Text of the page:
|Is tango harming your physical health? Probably.|
Is late-night tango harming your long-term health more than helping it?
Luckily, that can be changed easily enough. Tango is healthy for us in many ways as this blog has pointed out for over ten years. In the last ten years, scientists have only started realizing just how bad sleep deprivation is. And the problem with tango? Mostly we do it at the wrong time of our sleep cycle! Our present enjoyment of tango too often leaves us sleep-deprived and with a messed up circadian rhythm.
Let say we are dedicated to our health by ...
--having a great exercise program,
--meditating every day,
--staying in contact with friends and family,
--being inspired by literature, the arts, and charismatic educators,
--being out in nature often ...
. . . but then, let's say, we do these healthy things in the middle of the night and constantly get only four hours of sleep!
Under the list of "things that are good for me," one must consider: What, how much, and WHEN. Tango is mostly doing the "when" part very badly when it comes to your health.
My own confession:
I admit that tango used to be the single most disruptive element in my life to my health. Tango was vital for my mood and passion for life, but I was ignorant about the price I was paying. For example, as a new tango dancer and a once-good sleeper, I would drive to milongas four times a week 100 kilometers away. On the way home, I would buy a coffee and drink it to stay awake at the wheel. At that time I could sleep well and wake up for work. Even with coffee in my system, I could have slept for eight hours, but I was off to work with four to six hours of sleep, not knowing that my memory and health were being severely compromised. My body, I believe, also was aging prematurely. The good news is that I am regaining memory; I have a stronger immune system, a lower morning heart rate--just by sleeping as long as my body will allow me. Tango remains a wonderful boost to my mood, as it was then, but now without sacrificing my sleep. These days, I search out early milongas. But even in regaining health, there are many things I cannot recover because of my ignorance of the importance of sleep.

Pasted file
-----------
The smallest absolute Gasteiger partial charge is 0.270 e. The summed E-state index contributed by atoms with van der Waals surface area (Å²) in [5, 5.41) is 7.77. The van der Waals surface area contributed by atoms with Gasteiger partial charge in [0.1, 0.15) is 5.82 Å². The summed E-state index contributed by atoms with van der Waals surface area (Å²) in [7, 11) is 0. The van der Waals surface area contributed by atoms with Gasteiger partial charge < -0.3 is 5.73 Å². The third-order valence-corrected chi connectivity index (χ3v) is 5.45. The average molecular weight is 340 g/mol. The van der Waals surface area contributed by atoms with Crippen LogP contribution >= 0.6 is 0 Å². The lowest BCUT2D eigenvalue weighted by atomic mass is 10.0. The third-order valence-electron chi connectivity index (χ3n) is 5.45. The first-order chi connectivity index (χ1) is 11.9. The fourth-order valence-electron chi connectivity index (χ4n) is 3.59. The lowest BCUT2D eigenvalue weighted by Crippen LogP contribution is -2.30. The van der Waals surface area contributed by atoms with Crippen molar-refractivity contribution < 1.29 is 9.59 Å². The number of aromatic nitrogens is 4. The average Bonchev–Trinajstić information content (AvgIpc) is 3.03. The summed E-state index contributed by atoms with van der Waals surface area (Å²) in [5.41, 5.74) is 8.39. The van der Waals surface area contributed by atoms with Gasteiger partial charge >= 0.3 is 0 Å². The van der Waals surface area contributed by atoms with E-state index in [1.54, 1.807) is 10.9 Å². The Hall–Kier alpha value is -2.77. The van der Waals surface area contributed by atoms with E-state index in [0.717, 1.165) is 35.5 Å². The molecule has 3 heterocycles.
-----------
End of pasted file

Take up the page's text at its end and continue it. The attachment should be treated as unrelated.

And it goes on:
|Not drunk, just exhausted!|
Dance marathons in the 1920s and 30s
led to the deaths of some participants.
You need sleep, baby!
The Solution is having more and more early tango events. Have a dialogue with organizers about the feasibility of earlier milongas and practicas in your town. Early tango events will start to be the norm, sooner or later. I know of an Australian community where early milongas are normal. The present tango scene will not change easily to better health choices. But the new generation will know "too much" to continue risking their long-term health prospects. The older milongueros may have smoked, drank in excess, pulled out knives easily, and stayed out late in spite of needing to get up for work. Which of these health risks have you already rejected as part of your tango? Ready for giving up sleep deprivation, which is worse than smoking moderately? Your love of being in your body with music and a warm embrace will someday not be paired with sleep deprivation.
Please watch this! The below TED Talk by Matt Walker gives a great overview of what we now know about sleep, much of which has been learned only in the last ten years.
Note: I plan to add more solutions in a future post. If you have insomnia, I will suggest a tango-specific, scientifically proven protocol to beat insomnia for dancers.
- Wind up man on the way to work: New Zealand article on "Adrenial Fatigue."
- Exhausted woman: Dangerous, even deadly dance marathons of the 1920's.